Outreach to Judaism OUTREACH to JUDAISM


Would God
Become a Man?

Is God One, or

Was Messiah
to Be God?

Why Didn’t Jesus
Bring in the
Messianic Age?

If God Walked
on Earth,
What Would
He Be Like?

The Two
of Isaiah

Who is the
Servant of
Isaiah 53?

Is Lamo the
Smoking Gun
of Isaiah 53?


The Leader
of Isaiah’s
New Exodus

in Stone:
The Second

of Israel

Did Matthew
Murder the

Did Jesus
Fulfill the

The Mystic
of Jacob’s



To most moderns it seems extremely unlikely that an infinite, eternal God would suddenly become a particular human being in a specific time and place. Not only that -- it seems unbelievable that He would come to “an obscure, primitive nation, on a planet now known to be a relatively insignificant piece of matter revolving about one star among billions in an inconceivably vast and impersonal universe.”[1]

But Scripture describes anything but an impersonal universe. It pictures a Creator who custom-made this planet for human habitation (Genesis, chapter 1) for His own children who were made in His own image so they could relate to Him (verse 26). He formed the first man with His own hands and got close enough to kiss him as He breathed into his nostrils the breath of life (Gen. 2:7).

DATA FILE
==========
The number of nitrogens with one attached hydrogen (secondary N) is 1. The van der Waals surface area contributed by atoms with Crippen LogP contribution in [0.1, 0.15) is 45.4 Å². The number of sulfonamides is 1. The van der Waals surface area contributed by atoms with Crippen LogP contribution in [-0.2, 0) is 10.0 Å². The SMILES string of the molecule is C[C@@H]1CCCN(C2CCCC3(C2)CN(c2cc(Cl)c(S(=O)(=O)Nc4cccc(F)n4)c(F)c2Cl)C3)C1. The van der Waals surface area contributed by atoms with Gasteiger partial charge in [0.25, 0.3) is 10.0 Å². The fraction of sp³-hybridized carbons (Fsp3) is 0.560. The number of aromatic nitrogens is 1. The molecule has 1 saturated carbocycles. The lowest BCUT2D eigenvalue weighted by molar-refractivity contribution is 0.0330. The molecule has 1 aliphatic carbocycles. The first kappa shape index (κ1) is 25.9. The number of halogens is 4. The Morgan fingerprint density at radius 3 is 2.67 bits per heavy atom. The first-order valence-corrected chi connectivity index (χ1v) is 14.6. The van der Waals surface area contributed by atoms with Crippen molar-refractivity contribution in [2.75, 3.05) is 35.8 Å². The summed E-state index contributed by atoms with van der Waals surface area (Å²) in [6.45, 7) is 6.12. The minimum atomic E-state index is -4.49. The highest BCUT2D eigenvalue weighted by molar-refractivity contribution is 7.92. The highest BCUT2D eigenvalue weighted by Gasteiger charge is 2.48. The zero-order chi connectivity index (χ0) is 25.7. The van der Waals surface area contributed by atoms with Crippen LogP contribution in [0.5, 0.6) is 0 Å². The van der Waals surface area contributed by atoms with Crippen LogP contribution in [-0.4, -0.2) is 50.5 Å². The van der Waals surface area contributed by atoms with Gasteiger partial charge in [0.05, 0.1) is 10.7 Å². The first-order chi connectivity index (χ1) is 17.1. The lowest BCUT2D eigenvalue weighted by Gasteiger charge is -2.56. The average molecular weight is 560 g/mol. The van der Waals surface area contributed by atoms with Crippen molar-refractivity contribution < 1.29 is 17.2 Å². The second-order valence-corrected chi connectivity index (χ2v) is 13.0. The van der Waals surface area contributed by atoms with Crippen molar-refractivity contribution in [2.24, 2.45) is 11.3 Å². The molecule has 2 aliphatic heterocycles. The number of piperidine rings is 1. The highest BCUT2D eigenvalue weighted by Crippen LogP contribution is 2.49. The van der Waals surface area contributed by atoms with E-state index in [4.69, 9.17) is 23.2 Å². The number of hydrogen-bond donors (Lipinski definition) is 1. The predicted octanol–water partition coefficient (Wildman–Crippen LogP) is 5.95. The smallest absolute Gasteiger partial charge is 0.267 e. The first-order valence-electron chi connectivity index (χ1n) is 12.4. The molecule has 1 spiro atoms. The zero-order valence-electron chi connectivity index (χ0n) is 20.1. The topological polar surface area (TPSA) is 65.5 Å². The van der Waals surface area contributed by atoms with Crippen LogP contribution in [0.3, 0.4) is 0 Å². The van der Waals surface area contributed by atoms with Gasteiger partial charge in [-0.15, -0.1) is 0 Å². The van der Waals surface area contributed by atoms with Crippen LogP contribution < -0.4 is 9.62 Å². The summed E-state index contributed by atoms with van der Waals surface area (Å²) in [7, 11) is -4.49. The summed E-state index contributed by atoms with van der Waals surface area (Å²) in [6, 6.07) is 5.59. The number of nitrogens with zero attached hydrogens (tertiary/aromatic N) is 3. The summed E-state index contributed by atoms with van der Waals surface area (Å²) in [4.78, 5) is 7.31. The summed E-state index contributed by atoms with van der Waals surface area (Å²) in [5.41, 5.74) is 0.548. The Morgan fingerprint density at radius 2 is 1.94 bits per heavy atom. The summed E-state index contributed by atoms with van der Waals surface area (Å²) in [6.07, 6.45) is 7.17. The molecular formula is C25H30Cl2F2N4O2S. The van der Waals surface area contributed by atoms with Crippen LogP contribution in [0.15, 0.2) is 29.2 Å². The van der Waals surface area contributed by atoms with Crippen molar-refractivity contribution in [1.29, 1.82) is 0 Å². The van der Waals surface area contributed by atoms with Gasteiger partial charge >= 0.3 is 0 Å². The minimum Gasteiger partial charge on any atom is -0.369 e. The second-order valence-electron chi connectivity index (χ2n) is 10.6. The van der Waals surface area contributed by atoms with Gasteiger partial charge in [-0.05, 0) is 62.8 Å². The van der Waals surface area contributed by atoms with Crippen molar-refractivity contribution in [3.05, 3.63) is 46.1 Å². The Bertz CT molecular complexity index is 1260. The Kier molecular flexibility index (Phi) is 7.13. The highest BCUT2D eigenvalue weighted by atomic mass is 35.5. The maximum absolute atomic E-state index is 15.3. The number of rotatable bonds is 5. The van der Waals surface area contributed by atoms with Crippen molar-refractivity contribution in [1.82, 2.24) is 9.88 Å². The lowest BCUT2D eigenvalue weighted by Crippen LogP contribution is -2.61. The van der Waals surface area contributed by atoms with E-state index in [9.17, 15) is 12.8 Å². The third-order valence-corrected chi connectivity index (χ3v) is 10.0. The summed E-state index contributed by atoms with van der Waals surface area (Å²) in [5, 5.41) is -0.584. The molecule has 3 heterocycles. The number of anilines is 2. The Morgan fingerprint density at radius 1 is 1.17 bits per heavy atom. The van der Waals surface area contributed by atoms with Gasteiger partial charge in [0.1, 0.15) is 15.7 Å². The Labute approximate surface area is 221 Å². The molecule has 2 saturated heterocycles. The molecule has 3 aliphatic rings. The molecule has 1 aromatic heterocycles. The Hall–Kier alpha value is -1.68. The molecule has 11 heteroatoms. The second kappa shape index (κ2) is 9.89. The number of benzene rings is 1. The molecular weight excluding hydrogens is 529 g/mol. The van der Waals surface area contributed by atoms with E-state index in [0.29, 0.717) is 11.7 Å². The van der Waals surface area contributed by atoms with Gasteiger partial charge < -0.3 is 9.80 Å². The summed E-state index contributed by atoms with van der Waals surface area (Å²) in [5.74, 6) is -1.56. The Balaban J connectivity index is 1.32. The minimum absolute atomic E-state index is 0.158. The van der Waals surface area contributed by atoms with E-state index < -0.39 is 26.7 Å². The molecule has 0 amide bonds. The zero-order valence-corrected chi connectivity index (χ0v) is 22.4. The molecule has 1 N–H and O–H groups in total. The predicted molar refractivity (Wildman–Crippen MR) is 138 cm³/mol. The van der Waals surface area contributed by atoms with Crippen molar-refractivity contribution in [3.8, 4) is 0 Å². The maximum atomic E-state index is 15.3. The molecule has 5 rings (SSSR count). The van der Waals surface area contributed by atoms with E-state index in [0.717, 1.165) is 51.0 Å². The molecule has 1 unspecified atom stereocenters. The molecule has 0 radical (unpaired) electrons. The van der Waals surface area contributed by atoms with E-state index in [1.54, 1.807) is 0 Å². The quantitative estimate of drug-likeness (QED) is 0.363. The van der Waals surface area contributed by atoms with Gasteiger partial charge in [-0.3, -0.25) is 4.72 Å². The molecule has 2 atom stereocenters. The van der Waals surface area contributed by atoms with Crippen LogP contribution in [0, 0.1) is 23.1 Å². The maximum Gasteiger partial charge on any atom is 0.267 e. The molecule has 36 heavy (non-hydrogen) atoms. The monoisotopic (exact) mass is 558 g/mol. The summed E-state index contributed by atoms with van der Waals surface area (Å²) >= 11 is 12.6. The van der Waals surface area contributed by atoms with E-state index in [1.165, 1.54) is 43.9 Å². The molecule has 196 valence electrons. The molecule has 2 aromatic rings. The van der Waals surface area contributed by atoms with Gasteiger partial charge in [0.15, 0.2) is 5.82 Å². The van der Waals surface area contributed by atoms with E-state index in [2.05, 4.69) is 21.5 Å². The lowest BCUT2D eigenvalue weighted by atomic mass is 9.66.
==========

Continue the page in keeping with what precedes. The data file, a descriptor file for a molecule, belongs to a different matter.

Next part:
But would God lower Himself to become a man, a creature made from dust? Most Jews say no. They expect Messiah to be a human king of the line of David, not God in human flesh.

Are there any intimations that the Creator of a vast universe would become a particular human being at a particular point in time in an obscure nation on an obscure planet in an obscure solar system? He managed to come to this world as a human being many times in the prescientific age before we humans knew how vast the universe was and how infinitely great God is! He took on human flesh and appeared as a man to His friend Abraham. On one occasion Abraham looked up and saw three men standing by (see Gen. 18). The text indicates that one was the LORD[2] and the other two were angels. They took on physical bodies, sweating in the heat, getting their feet dusty, and working up a thirst. Abraham refreshed them and set before them an unkosher dinner of veal, bread, curds, and milk, which they ate. Afterward the LORD walked with Abraham down the dusty road toward Sodom, professing to be on a mission to investigate for Himself whether conditions there were as bad as He had heard. He let Abraham bargain with Him about the fate of the city. Almighty God condescended to come down to earth as a man and dialog with his friend Abraham!

On another occasion God became a man and wrestled with Jacob in hand-to-hand, muscle to muscle, contact (Gen. 32:22-32). His humanity was so weak (or He pulled His punches) that He was unable to overpower Jacob through hours of wrestling, but had to call on His miraculous powers to cripple him (v. 25). God limited Himself to be a loser!